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I want to calculate this (without L'Hospital) :

$$\lim_{x \to 0} \frac{\sqrt{1+ \tan x} - \sqrt{1+ \sin x}}{x^3}$$

I already solved it in a looooong way: \begin{align} \frac{\sqrt{1+ \tan x} - \sqrt{1+ \sin x}}{x^3} &= \frac{\tan x - \sin x}{x^3} \frac{1}{\sqrt{1+ \tan x} + \sqrt{1+ \sin x}} \\ \\ &= \frac{\frac{\sin x}{\cos x} - \sin x}{x^3} \frac{1}{\sqrt{1+ \tan x} + \sqrt{1+ \sin x}} \\ \\ &= \frac{\sin x (1- \cos x )}{x^3 \cos x} \frac{1}{\sqrt{1+ \tan x} + \sqrt{1+ \sin x}} \\ \\ &= \frac{\sin x}{x} \frac{1- \cos x }{x^2 \cos x} \frac{1}{\sqrt{1+ \tan x} + \sqrt{1+ \sin x}} \\ \\ &= \frac{\sin x}{x} \frac{(1- \cos x)(1+\cos x) }{x^2 \cos x \ (1+\cos x)} \frac{1}{\sqrt{1+ \tan x} + \sqrt{1+ \sin x}} \\ \\ &= \frac{\sin x}{x} \frac{1- \cos^2 x }{x^2} \frac{1}{\cos x \ (1 + \cos x)} \frac{1}{\sqrt{1+ \tan x} + \sqrt{1+ \sin x}} \\ \\ &= \frac{\sin x}{x} \frac{\sin^2 x }{x^2} \frac{1}{\cos x \ (1 + \cos x)} \frac{1}{\sqrt{1+ \tan x} + \sqrt{1+ \sin x}} \\ \\ &= 1 \cdot 1^2 \cdot \frac{1}{1 \cdot (1 +1)} \frac{1}{\sqrt{1+0}+\sqrt{1+0}} \tag{as $x \to 0$} \\ \\ &= \frac 1 4 \end{align}

Is there a shorter way?

EDIT: I am wondering whether there is a trick like $x= \arctan u^4$ etc.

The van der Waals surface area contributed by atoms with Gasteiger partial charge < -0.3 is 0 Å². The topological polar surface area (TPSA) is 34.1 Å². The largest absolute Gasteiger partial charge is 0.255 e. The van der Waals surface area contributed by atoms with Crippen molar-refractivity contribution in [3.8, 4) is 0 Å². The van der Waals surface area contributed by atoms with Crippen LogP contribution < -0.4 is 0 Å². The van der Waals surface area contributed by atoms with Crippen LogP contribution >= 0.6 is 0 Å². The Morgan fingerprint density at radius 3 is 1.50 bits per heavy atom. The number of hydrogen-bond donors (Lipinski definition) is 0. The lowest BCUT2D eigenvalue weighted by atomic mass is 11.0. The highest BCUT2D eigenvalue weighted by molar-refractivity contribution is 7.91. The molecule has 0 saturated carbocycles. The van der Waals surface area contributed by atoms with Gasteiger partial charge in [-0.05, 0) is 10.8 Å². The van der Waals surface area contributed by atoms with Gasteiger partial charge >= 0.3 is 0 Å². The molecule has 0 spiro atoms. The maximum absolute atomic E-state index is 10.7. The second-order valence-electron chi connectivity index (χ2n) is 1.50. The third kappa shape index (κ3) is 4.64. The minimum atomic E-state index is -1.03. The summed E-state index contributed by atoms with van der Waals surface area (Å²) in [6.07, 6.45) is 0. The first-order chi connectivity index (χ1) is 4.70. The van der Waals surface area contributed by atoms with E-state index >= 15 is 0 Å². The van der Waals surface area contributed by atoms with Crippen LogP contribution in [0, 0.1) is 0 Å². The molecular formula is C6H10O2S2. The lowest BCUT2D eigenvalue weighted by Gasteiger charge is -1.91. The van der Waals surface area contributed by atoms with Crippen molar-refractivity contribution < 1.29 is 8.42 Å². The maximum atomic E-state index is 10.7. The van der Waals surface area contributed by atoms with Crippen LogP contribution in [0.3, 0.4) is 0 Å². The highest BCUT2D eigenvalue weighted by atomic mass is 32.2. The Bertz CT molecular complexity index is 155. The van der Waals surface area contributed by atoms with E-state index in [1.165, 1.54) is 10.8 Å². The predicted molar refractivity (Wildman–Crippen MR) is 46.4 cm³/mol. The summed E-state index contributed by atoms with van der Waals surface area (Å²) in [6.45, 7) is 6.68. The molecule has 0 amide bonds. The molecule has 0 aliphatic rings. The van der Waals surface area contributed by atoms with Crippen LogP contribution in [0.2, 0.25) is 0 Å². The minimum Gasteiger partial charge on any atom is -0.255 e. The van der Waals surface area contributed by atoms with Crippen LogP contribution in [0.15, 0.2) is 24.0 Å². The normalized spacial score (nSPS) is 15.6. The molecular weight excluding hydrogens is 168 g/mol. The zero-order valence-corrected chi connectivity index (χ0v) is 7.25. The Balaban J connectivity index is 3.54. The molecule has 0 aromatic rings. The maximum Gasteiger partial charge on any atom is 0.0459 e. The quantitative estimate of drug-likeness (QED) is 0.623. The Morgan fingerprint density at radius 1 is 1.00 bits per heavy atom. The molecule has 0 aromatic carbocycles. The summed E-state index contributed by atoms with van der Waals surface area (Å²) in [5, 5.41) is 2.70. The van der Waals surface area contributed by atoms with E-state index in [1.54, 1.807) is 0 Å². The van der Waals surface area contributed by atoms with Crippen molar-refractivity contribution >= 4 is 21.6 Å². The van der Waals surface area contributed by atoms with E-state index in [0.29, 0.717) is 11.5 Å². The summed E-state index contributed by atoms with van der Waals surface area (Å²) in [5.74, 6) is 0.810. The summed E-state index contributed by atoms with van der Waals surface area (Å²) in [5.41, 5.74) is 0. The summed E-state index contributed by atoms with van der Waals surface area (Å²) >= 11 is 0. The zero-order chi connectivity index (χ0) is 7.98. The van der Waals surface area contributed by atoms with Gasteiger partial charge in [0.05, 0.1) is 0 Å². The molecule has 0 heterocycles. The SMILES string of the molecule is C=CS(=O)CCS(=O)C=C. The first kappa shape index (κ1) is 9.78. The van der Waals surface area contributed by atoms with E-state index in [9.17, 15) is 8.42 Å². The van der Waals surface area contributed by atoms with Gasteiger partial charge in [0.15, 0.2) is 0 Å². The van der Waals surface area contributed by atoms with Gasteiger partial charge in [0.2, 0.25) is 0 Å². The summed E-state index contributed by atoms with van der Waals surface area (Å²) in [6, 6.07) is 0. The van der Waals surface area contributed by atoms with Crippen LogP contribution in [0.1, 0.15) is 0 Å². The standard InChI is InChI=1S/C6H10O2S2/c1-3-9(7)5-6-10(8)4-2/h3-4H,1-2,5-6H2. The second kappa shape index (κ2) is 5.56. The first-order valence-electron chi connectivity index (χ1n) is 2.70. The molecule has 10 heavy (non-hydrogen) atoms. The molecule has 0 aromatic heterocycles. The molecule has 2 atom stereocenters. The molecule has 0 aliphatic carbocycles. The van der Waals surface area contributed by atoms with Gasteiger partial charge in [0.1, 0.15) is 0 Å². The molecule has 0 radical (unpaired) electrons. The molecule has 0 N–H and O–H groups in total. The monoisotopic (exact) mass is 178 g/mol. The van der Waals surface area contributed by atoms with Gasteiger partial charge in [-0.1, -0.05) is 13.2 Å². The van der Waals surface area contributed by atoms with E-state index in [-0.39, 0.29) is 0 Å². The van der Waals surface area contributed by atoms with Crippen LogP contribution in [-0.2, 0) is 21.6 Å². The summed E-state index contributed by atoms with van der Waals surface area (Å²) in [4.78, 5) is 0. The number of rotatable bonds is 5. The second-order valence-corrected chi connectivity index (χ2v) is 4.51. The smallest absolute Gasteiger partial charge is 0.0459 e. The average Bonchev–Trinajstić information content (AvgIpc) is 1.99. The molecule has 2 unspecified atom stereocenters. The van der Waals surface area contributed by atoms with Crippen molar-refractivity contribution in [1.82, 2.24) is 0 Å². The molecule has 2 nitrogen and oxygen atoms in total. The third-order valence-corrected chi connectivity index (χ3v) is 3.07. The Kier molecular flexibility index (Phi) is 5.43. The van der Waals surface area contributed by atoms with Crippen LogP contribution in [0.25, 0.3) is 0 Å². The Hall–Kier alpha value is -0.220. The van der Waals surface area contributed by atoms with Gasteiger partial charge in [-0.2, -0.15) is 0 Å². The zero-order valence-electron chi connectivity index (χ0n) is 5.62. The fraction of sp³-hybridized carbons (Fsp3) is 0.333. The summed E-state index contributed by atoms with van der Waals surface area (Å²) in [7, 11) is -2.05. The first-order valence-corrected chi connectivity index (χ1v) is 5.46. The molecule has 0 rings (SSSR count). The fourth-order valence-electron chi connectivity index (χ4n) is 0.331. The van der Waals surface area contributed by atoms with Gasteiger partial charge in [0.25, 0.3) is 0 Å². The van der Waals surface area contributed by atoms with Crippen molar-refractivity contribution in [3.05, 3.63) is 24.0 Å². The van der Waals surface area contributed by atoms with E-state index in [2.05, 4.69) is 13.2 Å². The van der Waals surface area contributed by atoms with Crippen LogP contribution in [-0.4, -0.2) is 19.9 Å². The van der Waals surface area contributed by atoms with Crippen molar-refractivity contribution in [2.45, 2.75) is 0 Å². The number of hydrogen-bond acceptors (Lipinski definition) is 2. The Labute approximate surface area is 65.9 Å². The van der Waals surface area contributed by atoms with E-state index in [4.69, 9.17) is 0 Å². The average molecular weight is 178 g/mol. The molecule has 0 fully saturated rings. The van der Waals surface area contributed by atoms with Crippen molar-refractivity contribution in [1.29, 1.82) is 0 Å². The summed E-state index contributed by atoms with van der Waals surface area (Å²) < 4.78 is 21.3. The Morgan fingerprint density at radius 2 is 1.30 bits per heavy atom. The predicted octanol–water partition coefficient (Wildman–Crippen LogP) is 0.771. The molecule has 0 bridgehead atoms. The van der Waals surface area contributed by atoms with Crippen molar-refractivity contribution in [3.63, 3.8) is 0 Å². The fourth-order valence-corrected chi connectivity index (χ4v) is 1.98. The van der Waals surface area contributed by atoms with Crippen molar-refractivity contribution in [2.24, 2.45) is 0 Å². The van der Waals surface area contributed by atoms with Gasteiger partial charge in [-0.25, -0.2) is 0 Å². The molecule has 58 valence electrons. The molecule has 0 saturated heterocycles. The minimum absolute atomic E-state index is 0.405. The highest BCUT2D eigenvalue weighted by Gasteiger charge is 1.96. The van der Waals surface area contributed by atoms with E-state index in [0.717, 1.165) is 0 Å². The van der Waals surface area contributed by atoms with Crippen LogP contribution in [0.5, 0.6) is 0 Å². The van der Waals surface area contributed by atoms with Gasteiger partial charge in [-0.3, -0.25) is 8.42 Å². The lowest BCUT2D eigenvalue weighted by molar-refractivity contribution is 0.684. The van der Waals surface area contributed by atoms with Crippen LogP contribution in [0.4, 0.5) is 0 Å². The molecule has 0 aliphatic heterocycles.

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  • $\begingroup$ Do you consider asymptotic analysis tantamount to applying L'Hospital's Rule? $\endgroup$
    – Mark Viola
    Commented Oct 8, 2015 at 18:34
  • $\begingroup$ @Dr.MV Let's keep this at math 101 level $\endgroup$ Commented Oct 8, 2015 at 18:44
  • $\begingroup$ Your approach is correct and is perhaps the shortest route to answer, but it visually looks loooooong enough. you should add $\lim_{x \to 0}$ in each statement and further replace the $1/(\sqrt{1 + \tan x} + \sqrt{1 + \sin x})$ with $1/2$ in the second line itself. While evaluating limits one should replace sub-expressions with their limits whenever this is justified. $\endgroup$
    – Paramanand Singh
    Commented Oct 9, 2015 at 4:57

1 Answer 1

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Your proof looks correct (but you slightly abused notation at the end - you should say $\to 1 \cdot 1^2 \cdots$, not $= 1 \cdot 1^2 \cdots$). You can shorten it if you use $\lim_{x\to 0}\frac{1-\cos x}{x^2}=\frac{1}{2}$.

$$\frac{\sin x}{x} \frac{1- \cos x }{x^2 \cos x} \frac{1}{\sqrt{1+ \tan x} + \sqrt{1+ \sin x}}$$

$$=\frac{\sin x}{x}\frac{1-\cos x}{x^2}\cdot \frac{1}{\cos x\left(\sqrt{1+\tan x}+\sqrt{1+\sin x}\right)}$$

$$\stackrel{x\to 0}\to 1\cdot \frac{1}{2}\cdot \frac{1}{1\cdot (\sqrt{1+0}+\sqrt{1+0})}=\frac{1}{4}$$

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